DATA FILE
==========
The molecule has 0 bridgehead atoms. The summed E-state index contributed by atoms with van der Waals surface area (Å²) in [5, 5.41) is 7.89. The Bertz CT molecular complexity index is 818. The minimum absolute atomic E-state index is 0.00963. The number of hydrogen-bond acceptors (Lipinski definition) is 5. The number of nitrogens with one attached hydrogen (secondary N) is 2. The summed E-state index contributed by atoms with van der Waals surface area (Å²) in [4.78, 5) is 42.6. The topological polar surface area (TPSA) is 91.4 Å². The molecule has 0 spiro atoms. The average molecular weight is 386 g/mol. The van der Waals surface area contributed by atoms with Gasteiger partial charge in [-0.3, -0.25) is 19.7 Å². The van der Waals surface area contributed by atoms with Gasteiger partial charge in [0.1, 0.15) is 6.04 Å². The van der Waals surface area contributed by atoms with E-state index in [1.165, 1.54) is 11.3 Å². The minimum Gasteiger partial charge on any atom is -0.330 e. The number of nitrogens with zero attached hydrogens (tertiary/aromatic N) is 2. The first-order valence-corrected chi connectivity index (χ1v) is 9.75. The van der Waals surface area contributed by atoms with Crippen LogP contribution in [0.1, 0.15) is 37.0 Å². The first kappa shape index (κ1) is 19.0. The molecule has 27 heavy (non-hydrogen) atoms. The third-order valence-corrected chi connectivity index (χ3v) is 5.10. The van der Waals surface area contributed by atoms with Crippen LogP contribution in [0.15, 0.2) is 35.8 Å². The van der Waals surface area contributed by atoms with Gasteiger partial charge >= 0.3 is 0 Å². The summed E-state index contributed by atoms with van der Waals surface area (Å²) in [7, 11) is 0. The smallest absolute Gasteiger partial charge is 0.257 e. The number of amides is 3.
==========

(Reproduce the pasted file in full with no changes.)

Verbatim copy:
The molecule has 0 bridgehead atoms. The summed E-state index contributed by atoms with van der Waals surface area (Å²) in [5, 5.41) is 7.89. The Bertz CT molecular complexity index is 818. The minimum absolute atomic E-state index is 0.00963. The number of hydrogen-bond acceptors (Lipinski definition) is 5. The number of nitrogens with one attached hydrogen (secondary N) is 2. The summed E-state index contributed by atoms with van der Waals surface area (Å²) in [4.78, 5) is 42.6. The topological polar surface area (TPSA) is 91.4 Å². The molecule has 0 spiro atoms. The average molecular weight is 386 g/mol. The van der Waals surface area contributed by atoms with Gasteiger partial charge in [-0.3, -0.25) is 19.7 Å². The van der Waals surface area contributed by atoms with Gasteiger partial charge in [0.1, 0.15) is 6.04 Å². The van der Waals surface area contributed by atoms with E-state index in [1.165, 1.54) is 11.3 Å². The minimum Gasteiger partial charge on any atom is -0.330 e. The number of nitrogens with zero attached hydrogens (tertiary/aromatic N) is 2. The first-order valence-corrected chi connectivity index (χ1v) is 9.75. The van der Waals surface area contributed by atoms with Crippen LogP contribution in [0.1, 0.15) is 37.0 Å². The first kappa shape index (κ1) is 19.0. The molecule has 27 heavy (non-hydrogen) atoms. The third-order valence-corrected chi connectivity index (χ3v) is 5.10. The van der Waals surface area contributed by atoms with Crippen LogP contribution in [0.15, 0.2) is 35.8 Å². The van der Waals surface area contributed by atoms with Gasteiger partial charge >= 0.3 is 0 Å². The summed E-state index contributed by atoms with van der Waals surface area (Å²) in [7, 11) is 0. The smallest absolute Gasteiger partial charge is 0.257 e. The number of amides is 3.